DRIVEN BY MICRO-MOMENTS: THE FUTURE OF THE TRAVEL INDUSTRY

  ©Google

©Google

If you want to win the hearts, minds and wallet share of consumers, a report by Think with Google suggests that companies need to do more than just show up in those I-want-to-know, I-want-to-go, I-want- to-do, and I-want-to-buy moments, They are required to be useful and meet the customer’s needs in those exact moments. This means connecting people to relevant information, if required, in real-time and based on location. Micro-moments are critical touchpoints within today’s consumer journey, and when added together, they ultimately determine the customer experience.

Nowadays the customer decision journey has been fractured into hundreds of tiny decision-making moments – from inspiring vacation plans to visting the point of interest. Whatever it may be, consumers demand instant gratification, and they are making decisions faster than ever before. Mobile has created and triggered this behavior change of a lack of patience and expectancy of immeidiate solutions. In other words, it means to be there, be useful and be quick.

McKinsey looked at the future of the travel industry, where the customer journey is mainly powered by data. The company noted there is a strong need for immediate and smart information, which is curated and personalized. In fact, my latest venture plays a major role in this field. Whether you are searching for a place to stay or wanting to book your next flight, online travel agencies will find what you are after, but offer about 427 different solutions. Are customers really going to take hours to sift through all of them? Travel is a high-anxiety purchase. People have very little vacation time. Vacations are expensive and their time is precious. For many, it is the only way to escape their less exciting daily lives. However, instead of curating the best recommendations for the user, pop-ups appear and rush the customer to make a decision by telling you: “Hurry, hurry, hurry! Only two rooms available at this price point.”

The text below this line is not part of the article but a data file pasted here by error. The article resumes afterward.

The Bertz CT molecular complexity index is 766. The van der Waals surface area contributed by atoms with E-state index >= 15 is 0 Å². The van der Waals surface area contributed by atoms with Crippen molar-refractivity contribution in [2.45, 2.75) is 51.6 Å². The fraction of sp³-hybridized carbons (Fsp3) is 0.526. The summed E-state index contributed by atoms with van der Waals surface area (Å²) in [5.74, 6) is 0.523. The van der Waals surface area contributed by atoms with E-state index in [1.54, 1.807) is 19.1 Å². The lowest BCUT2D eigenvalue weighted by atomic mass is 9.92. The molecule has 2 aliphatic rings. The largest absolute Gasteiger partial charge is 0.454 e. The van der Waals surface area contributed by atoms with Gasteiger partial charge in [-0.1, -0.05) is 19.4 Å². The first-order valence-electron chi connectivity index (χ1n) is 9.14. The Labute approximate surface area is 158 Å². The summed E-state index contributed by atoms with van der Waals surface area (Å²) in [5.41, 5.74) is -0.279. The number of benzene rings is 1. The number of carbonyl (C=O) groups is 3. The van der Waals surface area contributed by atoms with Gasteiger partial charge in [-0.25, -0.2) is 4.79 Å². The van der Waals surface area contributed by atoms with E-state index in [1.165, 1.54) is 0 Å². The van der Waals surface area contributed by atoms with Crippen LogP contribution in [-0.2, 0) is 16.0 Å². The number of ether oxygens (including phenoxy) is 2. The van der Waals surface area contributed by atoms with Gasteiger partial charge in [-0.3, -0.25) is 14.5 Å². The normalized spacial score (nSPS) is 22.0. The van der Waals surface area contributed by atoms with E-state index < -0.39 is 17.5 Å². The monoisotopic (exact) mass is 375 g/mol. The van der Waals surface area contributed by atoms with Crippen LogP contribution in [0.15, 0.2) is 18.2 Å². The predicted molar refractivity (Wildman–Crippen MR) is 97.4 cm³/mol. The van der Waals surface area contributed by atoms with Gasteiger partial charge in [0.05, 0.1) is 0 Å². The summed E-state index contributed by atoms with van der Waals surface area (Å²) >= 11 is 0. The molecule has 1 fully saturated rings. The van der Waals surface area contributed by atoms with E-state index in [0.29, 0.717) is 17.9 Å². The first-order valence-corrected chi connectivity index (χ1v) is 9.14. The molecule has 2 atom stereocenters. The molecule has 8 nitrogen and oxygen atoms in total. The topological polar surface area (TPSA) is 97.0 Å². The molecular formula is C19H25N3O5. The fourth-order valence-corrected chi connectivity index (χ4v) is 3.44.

The first company that understands how to treat travel as an anxiety purchase and build empathy towards to its customers will win big. They key is to combine internal and external data to understand its client’s intention and to personalize communications and value propositions. Winners in this industry have five instructive characteristics.

  1. Seamless omnichannel experience and interaction between business and customer.
  2. Be agile and prototype a lean solution to find out what the user wants.
  3. Understanding how to evaluate and use data and insights to make a real difference.
  4. Use personal data paired with information from open-source platforms or partnerships to understand micro level movement and to foresee trends.
  5. Implement machines to provide personalized recommendations and deliver service orders.